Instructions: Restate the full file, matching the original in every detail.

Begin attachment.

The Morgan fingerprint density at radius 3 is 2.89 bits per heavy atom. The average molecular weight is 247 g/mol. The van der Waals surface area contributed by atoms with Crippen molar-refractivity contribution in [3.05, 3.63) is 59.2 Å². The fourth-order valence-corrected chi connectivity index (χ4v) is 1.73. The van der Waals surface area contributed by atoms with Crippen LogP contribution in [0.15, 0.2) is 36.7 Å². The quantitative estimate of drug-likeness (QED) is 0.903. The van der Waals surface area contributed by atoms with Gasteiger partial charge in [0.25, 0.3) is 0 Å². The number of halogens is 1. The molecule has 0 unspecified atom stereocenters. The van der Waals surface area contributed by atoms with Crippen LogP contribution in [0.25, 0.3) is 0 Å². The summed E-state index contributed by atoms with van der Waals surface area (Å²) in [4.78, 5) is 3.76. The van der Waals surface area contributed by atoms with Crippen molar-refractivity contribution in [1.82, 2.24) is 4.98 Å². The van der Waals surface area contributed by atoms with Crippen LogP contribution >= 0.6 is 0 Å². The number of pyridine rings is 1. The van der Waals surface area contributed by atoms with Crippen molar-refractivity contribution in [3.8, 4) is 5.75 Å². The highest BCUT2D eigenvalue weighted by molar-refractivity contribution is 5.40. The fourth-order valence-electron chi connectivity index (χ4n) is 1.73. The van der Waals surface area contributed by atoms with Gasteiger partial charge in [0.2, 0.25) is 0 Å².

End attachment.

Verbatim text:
The Morgan fingerprint density at radius 3 is 2.89 bits per heavy atom. The average molecular weight is 247 g/mol. The van der Waals surface area contributed by atoms with Crippen molar-refractivity contribution in [3.05, 3.63) is 59.2 Å². The fourth-order valence-corrected chi connectivity index (χ4v) is 1.73. The van der Waals surface area contributed by atoms with Crippen LogP contribution in [0.15, 0.2) is 36.7 Å². The quantitative estimate of drug-likeness (QED) is 0.903. The van der Waals surface area contributed by atoms with Gasteiger partial charge in [0.25, 0.3) is 0 Å². The number of halogens is 1. The molecule has 0 unspecified atom stereocenters. The van der Waals surface area contributed by atoms with Crippen LogP contribution in [0.25, 0.3) is 0 Å². The summed E-state index contributed by atoms with van der Waals surface area (Å²) in [4.78, 5) is 3.76. The van der Waals surface area contributed by atoms with Crippen molar-refractivity contribution in [1.82, 2.24) is 4.98 Å². The van der Waals surface area contributed by atoms with Crippen LogP contribution >= 0.6 is 0 Å². The number of pyridine rings is 1. The van der Waals surface area contributed by atoms with Crippen molar-refractivity contribution in [3.8, 4) is 5.75 Å². The highest BCUT2D eigenvalue weighted by molar-refractivity contribution is 5.40. The fourth-order valence-electron chi connectivity index (χ4n) is 1.73. The van der Waals surface area contributed by atoms with Gasteiger partial charge in [0.2, 0.25) is 0 Å².